It would seem, with two consecutive solo releases focusing on a legendary Jethro Tull character, that Ian Anderson is done with his old band. But then, truth be told, Martin Barre — who’d been on every Tull recording dating back to their sophomore 1968 release — is all that was left of the group, anyway.
Jethro Tull’s most recent non-holiday release dates back to 1999. For all intents and purposes, the group has become nothing more than these two collaborators, and it seems Anderson is ready to free himself from even that long-term collaborative relationship.
Anderson tells us, in an exclusive SER Sitdown, that he and Barre discussed beginning separate projects back in 2010. Since, Barre has released 2013’s Away with Words while Anderson has issued 2012’s Thick as a Brick 2 and 2014’s Homo Erraticus — the latter of which both focus on the fictional figure of Gerald Bostock.
And that, apparently, is the way it will be for a while. Apparently, actually, forever.
“I don’t have any plans right now to be recording another studio album with Martin Barre,” Anderson firmly tells us. “He’s busy, and so am I, doing other stuff. We’ve been playing together for so many years that I think both of us probably feel — I would hope, understandably — that there are some things that you’ve got to sort out and do, while you still can. The worst possible scenario, really, is to sort of carry on doing repertoire, going out and doing that sort of repetitive thing until you die. It works for some folks, and they probably enjoy it, but some of us have the conviction that there is still unfinished business — while we still have our marbles and our musical expertise to go with it.”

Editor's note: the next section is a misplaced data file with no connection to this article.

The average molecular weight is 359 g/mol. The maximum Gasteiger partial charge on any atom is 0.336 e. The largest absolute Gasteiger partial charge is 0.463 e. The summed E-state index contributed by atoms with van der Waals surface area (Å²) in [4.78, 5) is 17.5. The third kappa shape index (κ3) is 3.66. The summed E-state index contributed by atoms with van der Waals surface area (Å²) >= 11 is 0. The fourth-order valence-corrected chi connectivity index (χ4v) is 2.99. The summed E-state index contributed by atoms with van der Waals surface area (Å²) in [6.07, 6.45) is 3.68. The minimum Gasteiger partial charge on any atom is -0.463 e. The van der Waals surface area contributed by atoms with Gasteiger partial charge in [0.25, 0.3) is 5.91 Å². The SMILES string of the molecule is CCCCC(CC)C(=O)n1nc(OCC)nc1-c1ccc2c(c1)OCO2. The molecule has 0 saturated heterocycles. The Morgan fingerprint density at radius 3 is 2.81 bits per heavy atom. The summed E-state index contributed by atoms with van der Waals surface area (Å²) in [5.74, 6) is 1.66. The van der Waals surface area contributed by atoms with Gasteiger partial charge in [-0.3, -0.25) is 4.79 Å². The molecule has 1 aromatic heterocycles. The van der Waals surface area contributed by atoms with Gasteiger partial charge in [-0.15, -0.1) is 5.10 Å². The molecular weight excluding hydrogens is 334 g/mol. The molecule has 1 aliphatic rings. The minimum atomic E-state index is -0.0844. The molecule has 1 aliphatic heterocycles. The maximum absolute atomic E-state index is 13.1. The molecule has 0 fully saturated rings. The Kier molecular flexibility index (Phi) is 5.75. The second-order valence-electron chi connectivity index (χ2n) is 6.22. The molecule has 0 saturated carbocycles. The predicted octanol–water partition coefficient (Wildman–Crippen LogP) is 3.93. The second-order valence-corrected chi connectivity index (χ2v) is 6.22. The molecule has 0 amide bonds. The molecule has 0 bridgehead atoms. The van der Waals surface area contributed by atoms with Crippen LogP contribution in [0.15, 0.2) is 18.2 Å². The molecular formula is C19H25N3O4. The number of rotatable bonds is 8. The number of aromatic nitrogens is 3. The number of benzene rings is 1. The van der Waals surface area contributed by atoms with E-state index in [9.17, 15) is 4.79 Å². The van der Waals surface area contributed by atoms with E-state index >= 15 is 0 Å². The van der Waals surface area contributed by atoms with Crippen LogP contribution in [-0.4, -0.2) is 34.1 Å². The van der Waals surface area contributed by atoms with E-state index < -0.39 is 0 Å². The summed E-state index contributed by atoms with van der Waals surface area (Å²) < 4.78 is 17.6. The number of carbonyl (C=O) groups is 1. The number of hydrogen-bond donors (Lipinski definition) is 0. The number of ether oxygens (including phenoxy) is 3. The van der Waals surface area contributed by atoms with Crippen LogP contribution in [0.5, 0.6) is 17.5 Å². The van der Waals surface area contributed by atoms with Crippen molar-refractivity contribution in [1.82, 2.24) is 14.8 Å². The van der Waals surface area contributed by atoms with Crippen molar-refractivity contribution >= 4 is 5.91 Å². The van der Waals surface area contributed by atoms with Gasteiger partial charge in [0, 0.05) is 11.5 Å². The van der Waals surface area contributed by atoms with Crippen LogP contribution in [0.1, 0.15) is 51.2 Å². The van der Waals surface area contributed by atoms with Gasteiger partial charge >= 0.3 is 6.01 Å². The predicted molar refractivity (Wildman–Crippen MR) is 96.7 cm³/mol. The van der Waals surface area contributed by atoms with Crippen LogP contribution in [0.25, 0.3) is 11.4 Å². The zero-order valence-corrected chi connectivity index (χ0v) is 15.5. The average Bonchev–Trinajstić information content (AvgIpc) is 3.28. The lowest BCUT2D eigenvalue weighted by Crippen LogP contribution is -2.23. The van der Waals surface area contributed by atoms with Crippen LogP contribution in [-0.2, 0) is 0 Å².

There have, of course, been a number of long-term members of Jethro Tull, beyond Barre. They included Barriemore Barlow (1971-1980); John Evan (1971-80); Dave Pegg (1979-1995); and Andrew Giddings (1991-2007). Pegg, in fact, returned as a guest musician on 2003’s The Jethro Tull Christmas Album, which apparently will stand as the group’s studio finale. But it’s Barre who has appeared, until now, to be Anderson’s principal partner in musical crime. Anderson bristles at the thought that they are that interconnected.
“I think fans will understand that it’s good that we are actually passionate about doing new things, and reinterpreting some old things — whatever it might be,” he tells us. “The idea that you are sort of an old married couple that has to go on display? Martin feels the same as I do: It’s nice to have a bit of a life of your own, and be recognized as an individual, rather than just as that bloke who plays guitar in Jethro Tull. It’s important to me, let alone him, that he’s recognized as an individual by name for his work over the years and his contributions to the sound of Jethro Tull.”